Andrea Vitali's Historical Essays on the Tarot

The Empress


Essay by Andrea Vitali, 1995


Translation revised by Michael S. Howard, January 2018


A crowned queen, with a shield in one hand and the baton of command in the other, characterizes the image of this triumph in the Colleoni-Baglioni (Visconti-Sforza) Tarot (figure 1). The presence of three rings, with points in her garment for recurrent diamonds, identifies the person depicted as Bianca Maria Sforza, as Giuliana Algeri attests (1). The emblem of the three rings as a symbol of the Sforza is attested in numerous manuscripts, among which is Urbino Latino 899 of the Vatican Library, in which the wedding of Costanzo Sforza with Camilla of Aragon is narrated. Another emblem in the empress's gown is a crown with palm and laurel branches on the sides, a device used by Duke Filippo Maria Visconti. Since the crown indicates rule, the whole emblem indicates Visconti rule over the Duchy of Milan. These symbols together, the three rings and the ducal crown with its fronds, proclaim a new duchess in the Visconti line, succeeding her father Filippo despite his apparent wishes to the contrary, as well as her rule as a Sforza in virtue of her marriage to the new duke Francesco Sforza. The eminent tarot historian Michael Dummett considered the joint presence here of the rings with the ducal crown-plus-fronds as “uncontestable proof that the pack was painted after 1450, the year Francesco made good his claim to the title of duke; before that, he would not have dared to combine them” (2).


An eagle is depicted on the empress’s shield, which since ancient times had been perhaps the most widely depicted animal in heraldry since ancient times. It became the symbol of the Roman legions, the insignia of the Byzantine empire, the emblem of the regal dynasty of the Hohenstaufen and the symbol of the Holy Romano Empire, adopted by Charlemagne because he wanted to perpetuate the power that it had had in Augustus, its first representative.


As to why this bird of prey was selected to symbolize power, we need to recall tradition. The Byzantine Christian writer known then as “Dionysius the Areopagite” writes:


“The eagle tells of royal might and of the thrust to the pinnacle of the speeding wing, of the agility, readiness, speed and cunning to locate nourishing food, of the contemplation  which is freely, directly, and unswervingly turned in stout elevations of the optical powers toward those generously abundant rays of the divine sunshine” (3).


Also, the Christian world set up the eagle as a symbol of Christ. In the Liber formularum spiritalis intelligentiae by Saint Eucherius of Lyon, one of the most authoritative figures in the Church of Eastern Gaul in the 5th century, we read: “The Eagles are the saints; in the Gospel (Matthew 24,28) it is written: ‘Wherever there is a corpse, here the eagles will be assembled’. Because the holy souls, when they go out of the body, meet Christ, who dying became himself a corpse for them. The eagle also means Christ, as in Solomon (Proverbs 30:19), that is, the ascension of Christ" (4)


In the Theobaldi Physiologus of the 11th century the initial verses about the eagle affirm: “Esse ferunt aquilam super omne volatile primam, / quae se sic renovat , quando senecta gravat: / fons ubi sit, quaerit, qui numquam surgere desit; / it super hunc coelo fitque propinqua Deo” (They say that the eagle is superior to all the beings that fly, which renews itself when old age burdens it; it searches for the spring that never stops flowing; it flies above it and arrives next to God) (5). Lines that should also be symbolically interpreted as the ability of every good ruler, obviously superior to every other person, to govern well, despite old age, thanks to continuous study and recourse to those who are able to offer wise advice, thus approaching, through the correct choices of command, to the will of that God from whom he or she had received the scepter of power.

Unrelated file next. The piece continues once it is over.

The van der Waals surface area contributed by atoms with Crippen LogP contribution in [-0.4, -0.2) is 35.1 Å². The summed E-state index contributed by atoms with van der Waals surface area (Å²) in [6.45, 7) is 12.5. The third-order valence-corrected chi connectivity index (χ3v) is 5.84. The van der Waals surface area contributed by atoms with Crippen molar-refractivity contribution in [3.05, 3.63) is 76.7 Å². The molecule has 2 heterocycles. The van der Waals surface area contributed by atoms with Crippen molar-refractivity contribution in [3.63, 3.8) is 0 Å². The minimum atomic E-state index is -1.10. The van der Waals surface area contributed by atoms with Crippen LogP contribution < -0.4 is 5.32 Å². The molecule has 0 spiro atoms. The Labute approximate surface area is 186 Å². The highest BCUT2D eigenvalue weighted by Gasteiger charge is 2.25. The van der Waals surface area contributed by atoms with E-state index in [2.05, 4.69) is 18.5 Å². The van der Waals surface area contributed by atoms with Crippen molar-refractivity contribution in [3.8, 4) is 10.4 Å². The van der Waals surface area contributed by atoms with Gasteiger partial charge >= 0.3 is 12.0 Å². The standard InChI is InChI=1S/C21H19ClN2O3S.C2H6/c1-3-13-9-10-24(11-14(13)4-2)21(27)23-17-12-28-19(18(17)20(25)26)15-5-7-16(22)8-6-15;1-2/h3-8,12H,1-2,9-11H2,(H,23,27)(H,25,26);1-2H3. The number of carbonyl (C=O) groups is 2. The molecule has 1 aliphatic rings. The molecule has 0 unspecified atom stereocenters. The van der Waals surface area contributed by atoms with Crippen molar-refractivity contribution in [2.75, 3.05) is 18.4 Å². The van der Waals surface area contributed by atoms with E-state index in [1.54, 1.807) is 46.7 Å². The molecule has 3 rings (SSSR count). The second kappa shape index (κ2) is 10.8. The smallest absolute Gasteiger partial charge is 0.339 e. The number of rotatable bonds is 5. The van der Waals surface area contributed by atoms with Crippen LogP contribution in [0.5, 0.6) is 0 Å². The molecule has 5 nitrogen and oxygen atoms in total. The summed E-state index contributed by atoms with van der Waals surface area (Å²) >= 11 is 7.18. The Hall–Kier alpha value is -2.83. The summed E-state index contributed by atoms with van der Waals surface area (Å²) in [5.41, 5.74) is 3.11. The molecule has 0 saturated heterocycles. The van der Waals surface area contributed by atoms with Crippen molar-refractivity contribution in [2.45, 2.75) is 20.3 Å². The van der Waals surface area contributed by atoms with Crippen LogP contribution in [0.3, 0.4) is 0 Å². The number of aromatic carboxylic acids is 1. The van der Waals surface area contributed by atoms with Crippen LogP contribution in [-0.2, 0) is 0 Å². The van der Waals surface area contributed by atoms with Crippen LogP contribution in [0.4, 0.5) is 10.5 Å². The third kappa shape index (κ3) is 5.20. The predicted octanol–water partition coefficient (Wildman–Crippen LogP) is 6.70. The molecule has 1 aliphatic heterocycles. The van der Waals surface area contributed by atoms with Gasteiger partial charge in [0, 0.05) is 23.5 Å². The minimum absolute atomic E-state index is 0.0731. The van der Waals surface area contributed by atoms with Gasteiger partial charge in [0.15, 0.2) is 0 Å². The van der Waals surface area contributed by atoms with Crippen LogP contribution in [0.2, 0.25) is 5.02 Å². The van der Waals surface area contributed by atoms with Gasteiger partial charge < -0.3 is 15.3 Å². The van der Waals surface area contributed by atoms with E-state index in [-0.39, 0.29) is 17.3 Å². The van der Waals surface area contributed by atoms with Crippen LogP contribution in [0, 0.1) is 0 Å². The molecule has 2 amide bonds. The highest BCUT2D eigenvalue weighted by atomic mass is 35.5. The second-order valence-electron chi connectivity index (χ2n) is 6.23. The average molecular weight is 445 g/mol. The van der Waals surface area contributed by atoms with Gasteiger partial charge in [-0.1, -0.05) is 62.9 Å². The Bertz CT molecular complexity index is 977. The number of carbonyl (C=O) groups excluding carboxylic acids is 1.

The iconography of this triumph remained virtually unchanged in succeeding productions up until the occult tarot. In a certain way, in the card of Wirth (figure 2)  some elements of the Empress approach the figure of the Virgin of the Apocalypse: the moon under her feet, which indicates her dominion over sublunar, that is, earthly, things; the twelve stars around her head, and finally the wings. “And there appeared a great wonder in heaven; a woman clothed with the sun, and the moon under her feet, and upon her head a crown of twelve stars” (Rev. 12:1, King James Version). Wings are not mentioned, but some artists gave them to her, i.e. Dürer in 1511 (figure 3) ; they would allowed her to escape quickly from the "great red dragon having seven heads and ten horns, and seven crowns upon his head" (Rev 12:3), after which, having given birth, "her child was caught up unto God" (Rev. 12:5) and "the woman fled into the wilderness" (Rev. 12:6). The Empress did not have wings before the occultists added them; but they may have been suggested by the two sides of the back of her chair in the Tarot of Marseille (figure 4). 




1 - Cfr: Giuliana Algeri, Gli Zavattari, una famiglia di pittori e la cultura longobardica in Lombardia (The Zavattari, a family of painters, and the Longobard culture in Lombardy), Rome, De Luca, 1981, pp. 61-64.

2 – Michael Dummett, The Visconti-Sforza Tarot Cards, New York: George Brazilier, 1986, p. 102.

3 - Pseudo-Dionysius, The Complete Works, translated by Colm Luibheid, Mahwah NJ: Paulist Press, 1987, p. 189.

4 - Francesco Maspero-Aldo Granata, Bestiario Medievale (Medieval Bestiary),Casale Monferrato, Piemme, 1999, p. 72.

5 - Ibid, p. 71


 Copyright  by Andrea Vitali  © All rights reserved 1995